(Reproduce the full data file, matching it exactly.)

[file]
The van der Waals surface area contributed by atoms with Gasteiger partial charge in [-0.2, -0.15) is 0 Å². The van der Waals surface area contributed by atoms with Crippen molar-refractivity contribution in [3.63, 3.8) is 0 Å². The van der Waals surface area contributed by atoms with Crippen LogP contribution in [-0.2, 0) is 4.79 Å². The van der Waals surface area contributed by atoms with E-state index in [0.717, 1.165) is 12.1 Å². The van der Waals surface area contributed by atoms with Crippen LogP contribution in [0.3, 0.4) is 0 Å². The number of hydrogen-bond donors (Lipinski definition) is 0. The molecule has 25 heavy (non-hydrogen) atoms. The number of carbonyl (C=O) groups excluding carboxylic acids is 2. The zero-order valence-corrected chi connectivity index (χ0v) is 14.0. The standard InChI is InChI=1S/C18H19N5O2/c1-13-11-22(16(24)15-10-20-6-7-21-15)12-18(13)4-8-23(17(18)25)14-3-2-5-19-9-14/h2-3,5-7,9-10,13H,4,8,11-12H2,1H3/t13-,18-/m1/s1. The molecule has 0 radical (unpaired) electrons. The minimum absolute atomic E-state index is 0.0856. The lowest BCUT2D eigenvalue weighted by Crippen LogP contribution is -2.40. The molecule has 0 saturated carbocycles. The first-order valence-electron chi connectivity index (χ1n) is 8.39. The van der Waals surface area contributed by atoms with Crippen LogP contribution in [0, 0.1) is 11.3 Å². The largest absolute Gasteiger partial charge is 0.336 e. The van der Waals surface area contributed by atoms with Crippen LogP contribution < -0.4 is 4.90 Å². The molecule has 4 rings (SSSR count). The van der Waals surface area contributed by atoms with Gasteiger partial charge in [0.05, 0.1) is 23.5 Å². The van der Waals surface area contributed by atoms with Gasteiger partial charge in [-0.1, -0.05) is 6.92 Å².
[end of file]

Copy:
The van der Waals surface area contributed by atoms with Gasteiger partial charge in [-0.2, -0.15) is 0 Å². The van der Waals surface area contributed by atoms with Crippen molar-refractivity contribution in [3.63, 3.8) is 0 Å². The van der Waals surface area contributed by atoms with Crippen LogP contribution in [-0.2, 0) is 4.79 Å². The van der Waals surface area contributed by atoms with E-state index in [0.717, 1.165) is 12.1 Å². The van der Waals surface area contributed by atoms with Crippen LogP contribution in [0.3, 0.4) is 0 Å². The number of hydrogen-bond donors (Lipinski definition) is 0. The molecule has 25 heavy (non-hydrogen) atoms. The number of carbonyl (C=O) groups excluding carboxylic acids is 2. The zero-order valence-corrected chi connectivity index (χ0v) is 14.0. The standard InChI is InChI=1S/C18H19N5O2/c1-13-11-22(16(24)15-10-20-6-7-21-15)12-18(13)4-8-23(17(18)25)14-3-2-5-19-9-14/h2-3,5-7,9-10,13H,4,8,11-12H2,1H3/t13-,18-/m1/s1. The molecule has 0 radical (unpaired) electrons. The minimum absolute atomic E-state index is 0.0856. The lowest BCUT2D eigenvalue weighted by Crippen LogP contribution is -2.40. The molecule has 0 saturated carbocycles. The first-order valence-electron chi connectivity index (χ1n) is 8.39. The van der Waals surface area contributed by atoms with Crippen LogP contribution in [0, 0.1) is 11.3 Å². The largest absolute Gasteiger partial charge is 0.336 e. The van der Waals surface area contributed by atoms with Crippen LogP contribution < -0.4 is 4.90 Å². The molecule has 4 rings (SSSR count). The van der Waals surface area contributed by atoms with Gasteiger partial charge in [0.05, 0.1) is 23.5 Å². The van der Waals surface area contributed by atoms with Gasteiger partial charge in [-0.1, -0.05) is 6.92 Å².